This is the third instalment in Football FanCast’s Legacies series, which pays tribute to those players and managers who leave a compelling story behind as they move on to pastures new.
The Belgian forward is undisputedly one of the most talented players in the world, so it’s no surprise that Los Blancos were willing to pay a reported £130m to secure his services when he had just one year remaining on his Chelsea contract.
Hazard arrived with bags of potential and a reputation that surpassed most in his age bracket. Since he touched down in London from Lille, there have been highs and lows, a multitude of different managers watching over him, heartbreak and success, goals ranging from routine to extraordinary, and an unsurprising barrage of transfer rumours to accompany his ascension to stardom.
But how will Hazard be remembered and what is his overarching Chelsea legacy?
Hazard’s announcement of his transfer on Twitter perhaps highlighted his immaturity at that age as he played up to the coverage and popularity his transfer saga was gaining.
The player himself admitted that the Blues were engaged in a battle for his signature with Manchester United, but it was the then Champions League winners who got the deal over the line.
The forward was introduced to a typical Chelsea season very quickly as trigger-happy Roman Abramovich sacked European Cup winner Roberto Di Matteo before his successor, Rafael Benitez, ultimately led the club to Europa League glory.
Jose Mourinho’s return to the club induced another level from Hazard during their title-winning campaign in 2014-15. He registered 14 goals and 10 assists in the Premier League and averaged at 2.29 points per game, starring in a season which saw him play more league minutes than in any other Chelsea campaign.
Hazard went on to win the title again under Antonio Conte, similarly finding some of his best form in the 3-4-3 formation, and also managing to register 17 goals and seven assists in all competitions.
Maurizio Sarri then arrived at the Bridge with the Belgian an established star in world football, and it’s under the Italian that his goal contribution return spiked, with a tally of 31 – 16 goals and 15 assists – marking his best league return.
Hazard’s trophy cabinet filled up significantly during his Chelsea days, and the two Premier League titles will surely be the pick of the bunch. Though in terms of his overall individual numbers, there’s a lot to admire in the forward as well.
During his time in the Premier League, the Belgian tallied 139 goal contributions in 245 appearances at a staggering rate of one contribution per 141 minutes played. The numbers are even more impressive when you consider that Chelsea’s turbulent history and tendency to play as a European powerhouse one season and an erratic underachiever the next.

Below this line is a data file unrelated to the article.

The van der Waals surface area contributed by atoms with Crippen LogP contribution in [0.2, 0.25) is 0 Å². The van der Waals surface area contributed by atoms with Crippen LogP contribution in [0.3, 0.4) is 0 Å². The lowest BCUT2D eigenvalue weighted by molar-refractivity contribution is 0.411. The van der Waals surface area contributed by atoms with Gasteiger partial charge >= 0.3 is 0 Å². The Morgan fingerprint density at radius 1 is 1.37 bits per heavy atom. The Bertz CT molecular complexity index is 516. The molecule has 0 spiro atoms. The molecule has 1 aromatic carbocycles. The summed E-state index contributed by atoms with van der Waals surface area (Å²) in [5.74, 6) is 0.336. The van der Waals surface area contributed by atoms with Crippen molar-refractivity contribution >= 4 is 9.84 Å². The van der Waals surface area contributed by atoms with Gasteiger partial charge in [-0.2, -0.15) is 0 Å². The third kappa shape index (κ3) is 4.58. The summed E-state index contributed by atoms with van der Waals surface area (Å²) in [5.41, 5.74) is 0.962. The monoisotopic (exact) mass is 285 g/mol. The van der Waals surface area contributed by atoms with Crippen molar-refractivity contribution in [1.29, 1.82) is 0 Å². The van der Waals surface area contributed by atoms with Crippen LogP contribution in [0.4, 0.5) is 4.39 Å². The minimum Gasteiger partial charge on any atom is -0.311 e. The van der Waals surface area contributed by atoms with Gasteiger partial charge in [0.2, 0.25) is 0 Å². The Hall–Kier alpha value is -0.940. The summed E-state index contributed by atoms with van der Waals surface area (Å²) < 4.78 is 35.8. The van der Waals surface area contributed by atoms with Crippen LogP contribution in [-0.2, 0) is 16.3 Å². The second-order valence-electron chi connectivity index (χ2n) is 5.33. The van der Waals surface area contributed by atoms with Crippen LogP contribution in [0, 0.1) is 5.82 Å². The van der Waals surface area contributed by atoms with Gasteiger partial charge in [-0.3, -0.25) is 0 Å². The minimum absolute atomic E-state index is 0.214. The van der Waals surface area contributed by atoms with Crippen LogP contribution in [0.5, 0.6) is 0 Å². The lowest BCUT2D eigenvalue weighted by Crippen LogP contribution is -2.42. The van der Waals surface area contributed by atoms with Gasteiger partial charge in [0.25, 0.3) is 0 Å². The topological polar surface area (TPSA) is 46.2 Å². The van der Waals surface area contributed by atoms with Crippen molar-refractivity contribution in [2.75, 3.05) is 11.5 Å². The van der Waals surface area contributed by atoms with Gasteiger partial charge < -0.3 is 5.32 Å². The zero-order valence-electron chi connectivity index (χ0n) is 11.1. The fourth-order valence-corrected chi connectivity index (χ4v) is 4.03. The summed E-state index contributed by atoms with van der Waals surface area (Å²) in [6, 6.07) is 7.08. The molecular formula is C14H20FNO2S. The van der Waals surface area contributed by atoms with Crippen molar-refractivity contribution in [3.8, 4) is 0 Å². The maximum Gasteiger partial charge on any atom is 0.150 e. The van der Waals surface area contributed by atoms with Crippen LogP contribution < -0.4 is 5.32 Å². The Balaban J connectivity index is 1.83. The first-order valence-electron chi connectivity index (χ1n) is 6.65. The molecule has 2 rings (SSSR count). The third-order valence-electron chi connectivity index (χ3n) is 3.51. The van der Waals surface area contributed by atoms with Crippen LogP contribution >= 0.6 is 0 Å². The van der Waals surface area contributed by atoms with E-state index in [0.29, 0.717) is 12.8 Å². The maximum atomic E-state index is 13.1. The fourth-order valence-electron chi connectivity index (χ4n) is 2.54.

In his final season as the club, Hazard was in his most clinical form and it’s no coincidence it arrived under a manager in Sarri who typically promotes a fluid approach. Under Mourinho and Conte, Chelsea’s number 10 often had to compromise for a pair of pragmatic managers who typically champion structure and defensive awareness over attacking expression.
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With some players there are simply just too many to count. Hazard’s greatest moments were not only the trophy wins and great teams he was part of but more the sheer moments of genius that left defenders searching for their own legs in a bamboozled state of embarrassment, tantalising and stunning the supporters who regularly spend hundreds of pounds just to see the wizard working his magic in the flesh.
This happened almost every time he got the ball in a one on one situation, forcing fans to creep forward to the edge of their seats, expecting to be surprised yet still remaining dumbfounded when their expectations became reality.
If we’re singling out just a few in particular, then you have to talk about his wonderful solo effort against Arsenal in which Francis Coquelin made two attempts to win the ball back only to drop to the ground each time as Hazard danced through the Gunners’ defence.
He teased West Ham defenders just a few months ago with an unforgettable dribbling sequence, slicing through with poise, balance and ethereal quick-feet before converting with a thumping drive.
In fact he did a similar thing to Liverpool in the 2018/19 instalment of the Carabao Cup, turning past Naby Keita before nutmegging Alberto Moreno and drilling the ball into the far corner of the net.
The man has delivered so many moments of magic and Chelsea memories will perennially store these in a safe place, never to be forgotten or taken for granted.
Hazard may have taught the Blues’ hierarchy a valuable lesson though, one which perhaps shapes his legacy more than his stats and golden moments do.
The lesson being that they were dependent on the recently departed hero’s verve and creativity and they must avoid falling into that trap moving forward.
Chelsea’s season may well have withered away into nothing these past few months had it not been for their star man’s performances helping them through and that is a prescient warning for the future.
It would be far too dismissive of other stars to call the west London outfit a one-man-band but there was certainly a severe over-reliance on Madrid’s shiny new Galactico, and with a looming transfer ban expected to restrict Chelsea of any incoming signings this summer, the club could yet pay a short-term price for relying so heavily on their number 10.
There’s a plethora of big names who roll off the tongue when speaking of Chelsea greats, but Hazard may well be the best of them all.
John Terry and Frank Lampard will rise above him in the debate for the greatest of all time, but in terms of sheer talent and ability it’s impossible to overlook the Belgian.
His status among Chelsea fans is secure – he’s undoubtedly a club legend.